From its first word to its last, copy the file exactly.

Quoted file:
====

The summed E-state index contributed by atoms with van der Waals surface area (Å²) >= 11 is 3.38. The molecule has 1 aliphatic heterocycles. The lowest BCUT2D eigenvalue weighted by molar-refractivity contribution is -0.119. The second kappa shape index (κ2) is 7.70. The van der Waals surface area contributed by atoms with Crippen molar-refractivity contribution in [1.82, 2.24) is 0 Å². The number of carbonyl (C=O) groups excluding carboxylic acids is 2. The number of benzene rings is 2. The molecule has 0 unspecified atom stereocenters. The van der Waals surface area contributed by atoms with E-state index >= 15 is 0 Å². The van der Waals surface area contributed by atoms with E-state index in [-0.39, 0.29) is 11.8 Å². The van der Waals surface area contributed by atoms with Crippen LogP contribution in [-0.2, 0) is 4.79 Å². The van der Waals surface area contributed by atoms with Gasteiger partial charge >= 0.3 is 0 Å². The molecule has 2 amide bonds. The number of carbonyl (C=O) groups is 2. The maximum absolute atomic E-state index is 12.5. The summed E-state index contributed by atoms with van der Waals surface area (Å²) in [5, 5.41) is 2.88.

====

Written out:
The summed E-state index contributed by atoms with van der Waals surface area (Å²) >= 11 is 3.38. The molecule has 1 aliphatic heterocycles. The lowest BCUT2D eigenvalue weighted by molar-refractivity contribution is -0.119. The second kappa shape index (κ2) is 7.70. The van der Waals surface area contributed by atoms with Crippen molar-refractivity contribution in [1.82, 2.24) is 0 Å². The number of carbonyl (C=O) groups excluding carboxylic acids is 2. The number of benzene rings is 2. The molecule has 0 unspecified atom stereocenters. The van der Waals surface area contributed by atoms with E-state index >= 15 is 0 Å². The van der Waals surface area contributed by atoms with E-state index in [-0.39, 0.29) is 11.8 Å². The van der Waals surface area contributed by atoms with Crippen LogP contribution in [-0.2, 0) is 4.79 Å². The van der Waals surface area contributed by atoms with Gasteiger partial charge >= 0.3 is 0 Å². The molecule has 2 amide bonds. The number of carbonyl (C=O) groups is 2. The maximum absolute atomic E-state index is 12.5. The summed E-state index contributed by atoms with van der Waals surface area (Å²) in [5, 5.41) is 2.88.